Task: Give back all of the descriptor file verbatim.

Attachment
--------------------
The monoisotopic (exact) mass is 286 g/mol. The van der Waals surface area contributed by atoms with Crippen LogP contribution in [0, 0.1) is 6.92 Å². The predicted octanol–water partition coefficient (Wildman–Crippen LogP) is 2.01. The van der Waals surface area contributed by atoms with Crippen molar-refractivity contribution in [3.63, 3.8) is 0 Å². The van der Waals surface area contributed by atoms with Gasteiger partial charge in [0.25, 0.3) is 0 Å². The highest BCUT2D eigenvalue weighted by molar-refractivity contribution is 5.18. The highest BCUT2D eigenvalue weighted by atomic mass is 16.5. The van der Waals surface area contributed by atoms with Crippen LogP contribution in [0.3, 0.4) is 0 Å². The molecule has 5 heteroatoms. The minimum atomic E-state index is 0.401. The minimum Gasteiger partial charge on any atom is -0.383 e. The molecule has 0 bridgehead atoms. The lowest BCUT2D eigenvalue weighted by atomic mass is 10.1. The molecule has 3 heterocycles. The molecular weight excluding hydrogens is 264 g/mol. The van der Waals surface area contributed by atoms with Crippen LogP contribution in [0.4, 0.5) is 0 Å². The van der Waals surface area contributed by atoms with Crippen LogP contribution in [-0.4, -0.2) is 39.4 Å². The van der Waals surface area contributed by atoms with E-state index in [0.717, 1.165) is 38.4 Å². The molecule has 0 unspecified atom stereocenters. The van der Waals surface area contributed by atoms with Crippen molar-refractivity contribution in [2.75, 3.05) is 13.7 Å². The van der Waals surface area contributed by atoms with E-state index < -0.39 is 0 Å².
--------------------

The monoisotopic (exact) mass is 286 g/mol. The van der Waals surface area contributed by atoms with Crippen LogP contribution in [0, 0.1) is 6.92 Å². The predicted octanol–water partition coefficient (Wildman–Crippen LogP) is 2.01. The van der Waals surface area contributed by atoms with Crippen molar-refractivity contribution in [3.63, 3.8) is 0 Å². The van der Waals surface area contributed by atoms with Gasteiger partial charge in [0.25, 0.3) is 0 Å². The highest BCUT2D eigenvalue weighted by molar-refractivity contribution is 5.18. The highest BCUT2D eigenvalue weighted by atomic mass is 16.5. The van der Waals surface area contributed by atoms with Crippen LogP contribution in [0.3, 0.4) is 0 Å². The molecule has 5 heteroatoms. The minimum atomic E-state index is 0.401. The minimum Gasteiger partial charge on any atom is -0.383 e. The molecule has 0 bridgehead atoms. The lowest BCUT2D eigenvalue weighted by atomic mass is 10.1. The molecule has 3 heterocycles. The molecular weight excluding hydrogens is 264 g/mol. The van der Waals surface area contributed by atoms with Crippen LogP contribution in [0.4, 0.5) is 0 Å². The van der Waals surface area contributed by atoms with Crippen LogP contribution in [-0.4, -0.2) is 39.4 Å². The van der Waals surface area contributed by atoms with E-state index in [0.717, 1.165) is 38.4 Å². The molecule has 0 unspecified atom stereocenters. The van der Waals surface area contributed by atoms with Crippen molar-refractivity contribution in [2.75, 3.05) is 13.7 Å². The van der Waals surface area contributed by atoms with E-state index < -0.39 is 0 Å².